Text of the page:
This chronologically descending order of listing job roles has proven to almost always work in favour of most job seekers. Therefore, always use it.

 

tips for writing cover letters

Studious woman doing her research at home and writing her cover letter

 4. Ensure that each entry is legible and explicit

Above each job description, place:

  • Your job title
  • Company name and location
  • Dates worked

For instance:

CV Professional Experience Example—Heading

Bank Teller

The Bank of Scotland Plc, Edinburgh, Scotland

2014–2020

Note: It is okay to begin each entry with either the company name or your position. What matters is the consistency of your layout. Ensure to maintain the same pattern for all entries. This also includes the dates and duration of each job. If the dates are aligned to the left, make sure all of them are aligned to the left. The last thing you would want to do is to make recruiters search for these details. As you already know, they do not have that luxury of time. Maximise every second spent on your CV or resume.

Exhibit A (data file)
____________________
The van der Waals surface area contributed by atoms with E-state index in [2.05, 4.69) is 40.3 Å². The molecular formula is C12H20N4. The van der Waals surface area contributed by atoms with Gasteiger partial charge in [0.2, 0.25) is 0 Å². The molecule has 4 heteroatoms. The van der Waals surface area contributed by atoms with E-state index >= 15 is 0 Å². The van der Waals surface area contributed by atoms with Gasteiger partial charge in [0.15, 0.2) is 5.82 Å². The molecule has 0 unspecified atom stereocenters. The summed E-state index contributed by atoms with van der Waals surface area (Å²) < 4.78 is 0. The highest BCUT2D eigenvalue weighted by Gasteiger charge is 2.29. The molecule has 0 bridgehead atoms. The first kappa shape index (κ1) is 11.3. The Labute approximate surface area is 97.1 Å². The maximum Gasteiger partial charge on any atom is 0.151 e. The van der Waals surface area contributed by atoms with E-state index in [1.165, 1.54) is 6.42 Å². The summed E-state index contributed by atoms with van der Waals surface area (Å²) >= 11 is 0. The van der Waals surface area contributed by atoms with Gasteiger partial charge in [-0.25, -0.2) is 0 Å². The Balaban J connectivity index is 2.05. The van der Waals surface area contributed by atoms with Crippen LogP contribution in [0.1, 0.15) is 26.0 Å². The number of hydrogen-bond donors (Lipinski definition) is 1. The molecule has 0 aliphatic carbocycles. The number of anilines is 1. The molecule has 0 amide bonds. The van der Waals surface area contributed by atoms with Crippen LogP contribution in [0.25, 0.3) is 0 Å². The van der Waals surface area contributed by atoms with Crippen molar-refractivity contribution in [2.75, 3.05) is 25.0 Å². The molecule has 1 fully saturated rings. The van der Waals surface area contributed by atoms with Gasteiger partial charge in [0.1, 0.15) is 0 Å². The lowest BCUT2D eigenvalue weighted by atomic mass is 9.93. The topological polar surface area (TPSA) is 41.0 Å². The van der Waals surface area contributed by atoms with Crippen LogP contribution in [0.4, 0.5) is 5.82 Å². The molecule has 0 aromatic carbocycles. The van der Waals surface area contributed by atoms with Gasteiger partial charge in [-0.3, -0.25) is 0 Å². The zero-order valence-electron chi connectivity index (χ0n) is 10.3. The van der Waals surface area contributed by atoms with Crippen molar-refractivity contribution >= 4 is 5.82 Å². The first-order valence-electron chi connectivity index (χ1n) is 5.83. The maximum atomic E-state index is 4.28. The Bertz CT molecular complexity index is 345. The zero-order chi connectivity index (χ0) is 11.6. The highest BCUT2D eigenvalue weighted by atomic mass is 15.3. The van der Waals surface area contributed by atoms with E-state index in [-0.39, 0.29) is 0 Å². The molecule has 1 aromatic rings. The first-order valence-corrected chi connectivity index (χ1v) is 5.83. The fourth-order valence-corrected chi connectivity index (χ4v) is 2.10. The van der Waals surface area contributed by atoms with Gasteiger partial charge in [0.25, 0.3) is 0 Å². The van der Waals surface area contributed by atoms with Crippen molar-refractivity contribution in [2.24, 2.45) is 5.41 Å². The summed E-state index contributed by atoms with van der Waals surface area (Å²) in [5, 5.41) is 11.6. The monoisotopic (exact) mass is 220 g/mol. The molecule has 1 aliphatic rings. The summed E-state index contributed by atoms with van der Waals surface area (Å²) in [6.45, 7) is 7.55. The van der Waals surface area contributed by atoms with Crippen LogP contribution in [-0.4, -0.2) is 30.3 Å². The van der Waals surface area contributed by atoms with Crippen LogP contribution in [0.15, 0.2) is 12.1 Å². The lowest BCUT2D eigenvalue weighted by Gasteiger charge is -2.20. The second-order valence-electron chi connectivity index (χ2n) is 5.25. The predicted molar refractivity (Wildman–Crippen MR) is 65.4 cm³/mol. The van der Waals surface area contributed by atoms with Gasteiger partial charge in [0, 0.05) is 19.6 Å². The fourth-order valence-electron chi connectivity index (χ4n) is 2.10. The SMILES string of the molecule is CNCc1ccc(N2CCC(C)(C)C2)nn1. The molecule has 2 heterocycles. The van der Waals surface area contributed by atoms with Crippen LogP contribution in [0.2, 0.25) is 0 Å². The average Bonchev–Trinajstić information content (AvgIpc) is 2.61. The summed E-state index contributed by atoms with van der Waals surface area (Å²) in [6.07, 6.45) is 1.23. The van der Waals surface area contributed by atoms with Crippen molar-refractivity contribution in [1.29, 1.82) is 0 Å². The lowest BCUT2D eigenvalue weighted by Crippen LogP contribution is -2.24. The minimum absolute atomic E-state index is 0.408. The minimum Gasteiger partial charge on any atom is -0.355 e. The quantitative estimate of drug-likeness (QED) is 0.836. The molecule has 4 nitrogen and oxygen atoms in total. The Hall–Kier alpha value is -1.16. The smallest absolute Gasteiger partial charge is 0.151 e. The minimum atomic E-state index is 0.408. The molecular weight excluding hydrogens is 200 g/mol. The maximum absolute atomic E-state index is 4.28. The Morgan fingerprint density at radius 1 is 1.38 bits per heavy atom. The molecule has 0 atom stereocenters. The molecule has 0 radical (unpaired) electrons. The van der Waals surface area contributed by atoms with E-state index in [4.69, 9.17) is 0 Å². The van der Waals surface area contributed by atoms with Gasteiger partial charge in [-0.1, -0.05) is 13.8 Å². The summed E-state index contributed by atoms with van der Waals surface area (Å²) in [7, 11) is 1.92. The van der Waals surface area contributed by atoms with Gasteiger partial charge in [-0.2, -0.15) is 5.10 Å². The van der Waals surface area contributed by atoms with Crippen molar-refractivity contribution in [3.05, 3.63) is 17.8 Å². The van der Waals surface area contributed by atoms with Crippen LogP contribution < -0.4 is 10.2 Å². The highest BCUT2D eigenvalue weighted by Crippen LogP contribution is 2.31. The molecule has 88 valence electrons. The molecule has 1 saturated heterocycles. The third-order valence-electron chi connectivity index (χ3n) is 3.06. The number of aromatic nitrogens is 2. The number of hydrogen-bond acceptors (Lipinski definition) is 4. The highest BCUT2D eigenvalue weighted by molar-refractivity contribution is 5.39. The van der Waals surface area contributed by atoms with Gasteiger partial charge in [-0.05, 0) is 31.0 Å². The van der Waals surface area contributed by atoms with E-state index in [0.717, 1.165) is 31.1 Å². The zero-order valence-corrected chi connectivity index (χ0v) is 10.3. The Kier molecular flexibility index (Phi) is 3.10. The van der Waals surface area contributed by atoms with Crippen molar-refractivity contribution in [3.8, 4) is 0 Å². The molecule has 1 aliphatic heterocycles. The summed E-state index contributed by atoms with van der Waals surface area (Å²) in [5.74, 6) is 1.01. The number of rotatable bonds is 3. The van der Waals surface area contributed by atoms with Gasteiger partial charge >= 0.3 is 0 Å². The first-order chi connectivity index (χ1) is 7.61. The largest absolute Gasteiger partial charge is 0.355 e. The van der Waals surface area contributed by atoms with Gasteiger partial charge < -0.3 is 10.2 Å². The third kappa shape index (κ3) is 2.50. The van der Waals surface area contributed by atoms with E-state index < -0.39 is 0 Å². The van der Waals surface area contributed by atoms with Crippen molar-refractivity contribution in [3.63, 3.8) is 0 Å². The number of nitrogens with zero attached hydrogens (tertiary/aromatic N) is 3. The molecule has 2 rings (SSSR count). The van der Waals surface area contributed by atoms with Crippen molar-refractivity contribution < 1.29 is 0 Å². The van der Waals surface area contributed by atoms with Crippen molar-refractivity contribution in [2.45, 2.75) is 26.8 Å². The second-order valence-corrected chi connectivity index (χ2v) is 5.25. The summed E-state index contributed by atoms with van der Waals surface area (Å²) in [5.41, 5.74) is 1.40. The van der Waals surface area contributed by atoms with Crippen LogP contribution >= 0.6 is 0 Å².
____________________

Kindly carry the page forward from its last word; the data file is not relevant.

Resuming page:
In a situation where you transitioned to different job roles and positions in the same organisation, creating separate entries for each position will be unnecessary.

Do this instead:

For similar positions, assemble your job titles; include one set of bullet points.

For instance:

Sample CV Job Description with Hospitality Sector

The Palms Restaurant Inc., London

March 2014 – Present

Barista

July 2016 – Present

Assistant Manager

March 2014 – July 2016

  • Mention Promotion
  • Duties
  • Accomplishments

But in cases where your responsibilities are very different, then enter each title as a separate subheading followed by a list of bullet points.

 5. Description for each job should be between 3-5 bullet points

  •  Endeavour to spell out your tangible achievements, and not only your responsibilities and duties.